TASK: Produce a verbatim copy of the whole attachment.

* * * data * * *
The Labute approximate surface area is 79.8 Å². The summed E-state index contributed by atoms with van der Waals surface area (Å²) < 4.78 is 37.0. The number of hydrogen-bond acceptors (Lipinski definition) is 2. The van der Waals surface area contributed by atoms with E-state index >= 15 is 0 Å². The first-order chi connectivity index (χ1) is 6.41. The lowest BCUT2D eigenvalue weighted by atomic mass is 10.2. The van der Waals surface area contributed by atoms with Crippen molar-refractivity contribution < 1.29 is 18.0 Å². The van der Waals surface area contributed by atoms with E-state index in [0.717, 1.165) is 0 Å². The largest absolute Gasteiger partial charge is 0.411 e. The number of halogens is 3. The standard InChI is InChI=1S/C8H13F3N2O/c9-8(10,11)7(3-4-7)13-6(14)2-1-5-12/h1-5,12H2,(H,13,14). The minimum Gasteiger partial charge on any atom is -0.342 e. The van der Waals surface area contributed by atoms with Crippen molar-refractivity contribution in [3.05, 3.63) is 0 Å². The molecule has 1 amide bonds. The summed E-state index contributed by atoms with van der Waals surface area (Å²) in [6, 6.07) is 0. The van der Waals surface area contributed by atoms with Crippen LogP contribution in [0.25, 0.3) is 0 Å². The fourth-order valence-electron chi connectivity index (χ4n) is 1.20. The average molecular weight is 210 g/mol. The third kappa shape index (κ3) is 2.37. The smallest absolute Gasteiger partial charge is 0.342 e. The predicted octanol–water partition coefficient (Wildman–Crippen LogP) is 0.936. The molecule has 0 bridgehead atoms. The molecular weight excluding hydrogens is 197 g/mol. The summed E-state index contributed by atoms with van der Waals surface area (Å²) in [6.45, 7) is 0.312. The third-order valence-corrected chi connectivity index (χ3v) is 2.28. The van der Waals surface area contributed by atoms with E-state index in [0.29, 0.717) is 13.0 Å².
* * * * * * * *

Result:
The Labute approximate surface area is 79.8 Å². The summed E-state index contributed by atoms with van der Waals surface area (Å²) < 4.78 is 37.0. The number of hydrogen-bond acceptors (Lipinski definition) is 2. The van der Waals surface area contributed by atoms with E-state index >= 15 is 0 Å². The first-order chi connectivity index (χ1) is 6.41. The lowest BCUT2D eigenvalue weighted by atomic mass is 10.2. The van der Waals surface area contributed by atoms with Crippen molar-refractivity contribution < 1.29 is 18.0 Å². The van der Waals surface area contributed by atoms with E-state index in [0.717, 1.165) is 0 Å². The largest absolute Gasteiger partial charge is 0.411 e. The number of halogens is 3. The standard InChI is InChI=1S/C8H13F3N2O/c9-8(10,11)7(3-4-7)13-6(14)2-1-5-12/h1-5,12H2,(H,13,14). The minimum Gasteiger partial charge on any atom is -0.342 e. The van der Waals surface area contributed by atoms with Crippen molar-refractivity contribution in [3.05, 3.63) is 0 Å². The molecule has 1 amide bonds. The summed E-state index contributed by atoms with van der Waals surface area (Å²) in [6, 6.07) is 0. The van der Waals surface area contributed by atoms with Crippen LogP contribution in [0.25, 0.3) is 0 Å². The fourth-order valence-electron chi connectivity index (χ4n) is 1.20. The average molecular weight is 210 g/mol. The third kappa shape index (κ3) is 2.37. The smallest absolute Gasteiger partial charge is 0.342 e. The predicted octanol–water partition coefficient (Wildman–Crippen LogP) is 0.936. The molecule has 0 bridgehead atoms. The molecular weight excluding hydrogens is 197 g/mol. The summed E-state index contributed by atoms with van der Waals surface area (Å²) in [6.45, 7) is 0.312. The third-order valence-corrected chi connectivity index (χ3v) is 2.28. The van der Waals surface area contributed by atoms with E-state index in [0.29, 0.717) is 13.0 Å².